Before I went to Frankfurt, many women came to my home, worried, and kept asking me how I would manage in a country so far away. But when I returned they were proud that somebody from our little village of Aaspura had gone so far. I had never been to another city in Rajasthan, let alone in India or to Europe! Now when I see Mr. Chaudhary after winning the award, I tell him about my aspirations to work with the main design team in Jaipur with CAD!
Embracing his weavers as independent artisans rather than as employees, Chaudhary pioneered a model he calls "doorstep entrepreneurship" when he began his business in 1978: Jaipur Rugs delivers the yarn and other raw material to rural artisans who can't travel for work – some haven't even traveled outside their villages, places scattered across the country with no real livelihood opportunities apart from seasonal agriculture. After receiving careful training, they weave the yarn that arrives on their doorsteps into world-class carpets retailing at top outlets like Home Depot and Crate and Barrel.
A small-town boy himself, Chaudhary had no real exposure to management best practices. So he hit the books and over the years he taught himself key management concepts like Six Sigma and Zero Defects and then he implemented them in the company. "If we had to sustain business for the customers and serve them," he explains, "I realized we have to fulfill those three parameters: zero defect, zero wastage, on-time delivery."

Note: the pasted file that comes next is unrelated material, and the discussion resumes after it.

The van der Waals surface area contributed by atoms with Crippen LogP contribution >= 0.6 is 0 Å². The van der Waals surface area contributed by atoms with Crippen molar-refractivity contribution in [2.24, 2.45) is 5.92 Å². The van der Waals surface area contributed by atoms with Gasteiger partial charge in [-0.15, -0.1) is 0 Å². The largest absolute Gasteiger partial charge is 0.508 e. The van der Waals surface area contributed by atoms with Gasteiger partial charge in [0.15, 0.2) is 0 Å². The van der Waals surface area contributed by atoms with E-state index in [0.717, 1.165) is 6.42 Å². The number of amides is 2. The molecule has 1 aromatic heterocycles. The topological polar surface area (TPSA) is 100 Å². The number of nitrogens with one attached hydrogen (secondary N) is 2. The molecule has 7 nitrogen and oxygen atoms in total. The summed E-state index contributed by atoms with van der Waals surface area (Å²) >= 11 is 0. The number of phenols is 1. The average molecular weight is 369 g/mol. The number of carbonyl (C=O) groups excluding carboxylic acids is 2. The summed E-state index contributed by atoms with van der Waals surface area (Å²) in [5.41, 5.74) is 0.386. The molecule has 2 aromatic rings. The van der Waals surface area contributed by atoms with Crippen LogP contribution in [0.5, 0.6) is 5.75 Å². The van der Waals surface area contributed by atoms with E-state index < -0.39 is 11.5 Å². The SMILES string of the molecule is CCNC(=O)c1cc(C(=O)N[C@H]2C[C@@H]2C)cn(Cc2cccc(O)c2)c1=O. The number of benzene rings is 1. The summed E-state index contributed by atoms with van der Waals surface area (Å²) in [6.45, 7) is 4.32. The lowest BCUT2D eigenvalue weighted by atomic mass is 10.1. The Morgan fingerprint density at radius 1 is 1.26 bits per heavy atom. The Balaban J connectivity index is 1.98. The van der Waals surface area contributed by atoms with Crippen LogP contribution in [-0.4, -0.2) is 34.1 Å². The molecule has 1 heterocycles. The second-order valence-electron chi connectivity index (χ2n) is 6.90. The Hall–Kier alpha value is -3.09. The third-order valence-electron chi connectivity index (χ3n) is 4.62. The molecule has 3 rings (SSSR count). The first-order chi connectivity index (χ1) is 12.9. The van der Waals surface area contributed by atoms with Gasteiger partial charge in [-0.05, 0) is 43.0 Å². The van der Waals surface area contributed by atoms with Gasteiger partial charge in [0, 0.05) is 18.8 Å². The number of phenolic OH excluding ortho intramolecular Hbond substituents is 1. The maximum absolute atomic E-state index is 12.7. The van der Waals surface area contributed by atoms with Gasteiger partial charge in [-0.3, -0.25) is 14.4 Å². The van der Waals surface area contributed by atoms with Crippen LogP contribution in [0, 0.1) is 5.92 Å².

His model has captivated business thinkers and commentators not just because of its profitability, but also because of its approach to putting people first and building a world-class business around a disorganized community of artisans. Chaudhary has been invited to address Ivy League institutes such as Harvard and Wharton, but the accolades and attention of business guru C. K. Prahalad speak volumes for the success and structure of the model: Jaipur Rugs was featured in the 5th anniversary edition of his celebrated book "The Fortune at the Bottom of the Pyramid: Eradicating Poverty Through Profits". Prahalad said the company "focused on developing human capability and skills at the grassroots level, providing steady incomes for rural men and women in the most depressed parts of India and connecting them with markets of the rich." It is a source of pride for Chaudhary to be recognized. "It makes me happy that what I have managed to do in an organic way has become a benchmark." And other business academics have also taken notice. "The weavers have developed a sense of financial security and self-reliance," professors Kaushik Roy of the Indian Institute of Management (IIM) Calcutta and Amit Karna of IIM Ahmedabad wrote in their 2015 paper "Doing Social Good on a Sustainable Basis: Competitive Advantage of Social Businesses", pointing out that Jaipur Rugs effectively eliminated the middlemen by directly procuring the carpets from weavers who had previously faced exploitation.